Four of five business travellers report company travel policy has greatest impact on booking decisions
Frankfurt, Germany—Four out of five (79 percent) business travellers report their company’s travel policy has the greatest impact on their decision when booking travel for work, ahead of convenience (71 percent) and cost (70 percent), according to a new report released November 15 from the GBTA Foundation in partnership with HRS.
Flexible change (58 percent) and cancellation (56 percent) policies are also important, and one-half say automated expense reporting (52 percent) and membership in a loyalty or rewards program (50 percent) play a large role as well.
The report, Travel Policy Communication: Understanding Disconnects and Increasing Compliance, also reveals email is both the most often (49 percent) and most desired (56 percent) way company travel policy is communicated to travellers.
A one-size-fits-all approach is not the answer, however, as it is important to understand one’s company, its demographics and culture. A majority of Millennials (18-34) prefer to learn about company polices at an in-person meeting (51 percent). This is likely because they are newer to the workforce and business travel and prefer a more detailed briefing with the opportunity to ask questions. Those in Generation X (35-54) and Baby Boomers (55+) are likely already more familiar with company travel policy prefer electronic methods like email (52 percent and 69 percent, respectively) and company Intranet postings (47 percent and 53 percent, respectively).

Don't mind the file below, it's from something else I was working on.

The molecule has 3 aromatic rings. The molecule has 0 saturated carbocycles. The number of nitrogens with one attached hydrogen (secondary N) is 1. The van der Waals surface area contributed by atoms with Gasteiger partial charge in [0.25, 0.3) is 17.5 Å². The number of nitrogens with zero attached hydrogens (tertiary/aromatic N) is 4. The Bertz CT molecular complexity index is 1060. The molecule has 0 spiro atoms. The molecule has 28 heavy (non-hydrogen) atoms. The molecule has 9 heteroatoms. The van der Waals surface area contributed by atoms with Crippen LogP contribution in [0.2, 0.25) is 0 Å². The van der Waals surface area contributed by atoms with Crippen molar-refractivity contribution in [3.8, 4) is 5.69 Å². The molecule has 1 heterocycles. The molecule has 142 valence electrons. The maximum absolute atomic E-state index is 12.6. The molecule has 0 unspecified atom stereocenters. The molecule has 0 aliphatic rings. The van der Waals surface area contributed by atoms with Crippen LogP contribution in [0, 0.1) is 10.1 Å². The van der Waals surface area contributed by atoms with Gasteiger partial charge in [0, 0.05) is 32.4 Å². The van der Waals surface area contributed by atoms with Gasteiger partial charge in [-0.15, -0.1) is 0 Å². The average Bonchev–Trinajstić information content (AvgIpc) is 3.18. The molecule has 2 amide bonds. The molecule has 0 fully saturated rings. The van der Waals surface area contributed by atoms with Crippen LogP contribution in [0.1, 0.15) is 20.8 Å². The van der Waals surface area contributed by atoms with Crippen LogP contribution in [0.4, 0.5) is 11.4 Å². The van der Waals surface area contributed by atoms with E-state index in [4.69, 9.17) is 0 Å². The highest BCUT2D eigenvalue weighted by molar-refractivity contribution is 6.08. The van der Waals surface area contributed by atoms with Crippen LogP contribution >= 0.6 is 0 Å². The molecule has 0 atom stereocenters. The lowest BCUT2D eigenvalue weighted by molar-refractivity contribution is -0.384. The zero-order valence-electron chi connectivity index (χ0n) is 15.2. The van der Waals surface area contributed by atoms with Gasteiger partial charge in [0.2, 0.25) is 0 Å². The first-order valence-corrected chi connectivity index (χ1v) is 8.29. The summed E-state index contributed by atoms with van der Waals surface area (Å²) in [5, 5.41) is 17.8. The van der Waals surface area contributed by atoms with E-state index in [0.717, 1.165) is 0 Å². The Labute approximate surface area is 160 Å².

Regional differences exist. Europeans have a slightly stronger preference than their North American counterparts for email as the ideal method for communicating travel policy (60 percent versus 53 percent), and a much stronger preference for using the company Intranet (51 percent versus 34 percent). Conversely the employee handbook is used in nearly half of North American companies (49 percent), but only in less than a third (29 percent) of European companies.
In comparing results to a previous GBTA Foundation study examining the ways travel professionals communicate their travel policy and the success of these efforts, this report found significant differences between the perceptions and recollections of the business travellers and the travel professionals:
An important responsibility for travel professionals involves negotiating services and amenities most valued and relevant to their travellers into air, hotel and ground contracts in the most cost-effective way possible. These add-ons mean very little however, if the traveller is unaware of such included benefits. The study showed major gaps exist between valued amenities by travellers and what they actually use; traveller use of amenities and how often it’s built into contracts; and the frequency with which travellers are reimbursed for an amenity or ancillary expense that was already included in pre-negotiated deals.
The study is based on an online survey of 492 North American (50 percent) and European (50 percent) business travellers, all of whom are employed by a company, must adhere to their company’s travel policy or stated guidelines and have travelled at least four times in the past year for business. The survey was fielded from May 26-June 14, 2016.
The Travel Policy Communication: Understanding Disconnects and Increasing Compliance report is available to GBTA members by clicking here and non-members can purchase the report through the GBTA Foundation by emailing firstname.lastname@example.org.